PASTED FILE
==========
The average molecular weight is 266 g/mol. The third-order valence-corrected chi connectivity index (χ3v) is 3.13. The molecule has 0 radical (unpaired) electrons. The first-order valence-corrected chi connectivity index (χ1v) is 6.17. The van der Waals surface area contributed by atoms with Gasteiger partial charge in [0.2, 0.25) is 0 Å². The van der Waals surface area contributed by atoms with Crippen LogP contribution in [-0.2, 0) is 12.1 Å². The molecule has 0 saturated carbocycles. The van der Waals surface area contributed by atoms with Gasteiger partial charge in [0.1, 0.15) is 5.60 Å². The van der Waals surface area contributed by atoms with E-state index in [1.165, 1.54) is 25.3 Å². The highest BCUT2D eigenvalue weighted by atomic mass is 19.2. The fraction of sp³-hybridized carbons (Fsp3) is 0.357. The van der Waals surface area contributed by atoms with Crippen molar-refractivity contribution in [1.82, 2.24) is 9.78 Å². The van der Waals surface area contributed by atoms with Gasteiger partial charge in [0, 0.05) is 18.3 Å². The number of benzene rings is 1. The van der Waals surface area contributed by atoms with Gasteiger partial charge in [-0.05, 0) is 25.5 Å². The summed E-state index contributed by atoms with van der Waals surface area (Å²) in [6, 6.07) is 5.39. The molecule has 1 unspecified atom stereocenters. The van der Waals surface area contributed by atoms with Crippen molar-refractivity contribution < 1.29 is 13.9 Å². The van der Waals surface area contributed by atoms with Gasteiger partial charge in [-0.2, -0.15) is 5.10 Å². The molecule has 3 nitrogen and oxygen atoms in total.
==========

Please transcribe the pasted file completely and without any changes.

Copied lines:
The average molecular weight is 266 g/mol. The third-order valence-corrected chi connectivity index (χ3v) is 3.13. The molecule has 0 radical (unpaired) electrons. The first-order valence-corrected chi connectivity index (χ1v) is 6.17. The van der Waals surface area contributed by atoms with Gasteiger partial charge in [0.2, 0.25) is 0 Å². The van der Waals surface area contributed by atoms with Crippen LogP contribution in [-0.2, 0) is 12.1 Å². The molecule has 0 saturated carbocycles. The van der Waals surface area contributed by atoms with Gasteiger partial charge in [0.1, 0.15) is 5.60 Å². The van der Waals surface area contributed by atoms with E-state index in [1.165, 1.54) is 25.3 Å². The highest BCUT2D eigenvalue weighted by atomic mass is 19.2. The fraction of sp³-hybridized carbons (Fsp3) is 0.357. The van der Waals surface area contributed by atoms with Crippen molar-refractivity contribution in [1.82, 2.24) is 9.78 Å². The van der Waals surface area contributed by atoms with Gasteiger partial charge in [0, 0.05) is 18.3 Å². The number of benzene rings is 1. The van der Waals surface area contributed by atoms with Gasteiger partial charge in [-0.05, 0) is 25.5 Å². The summed E-state index contributed by atoms with van der Waals surface area (Å²) in [6, 6.07) is 5.39. The molecule has 1 unspecified atom stereocenters. The van der Waals surface area contributed by atoms with Crippen molar-refractivity contribution < 1.29 is 13.9 Å². The van der Waals surface area contributed by atoms with Gasteiger partial charge in [-0.2, -0.15) is 5.10 Å². The molecule has 3 nitrogen and oxygen atoms in total.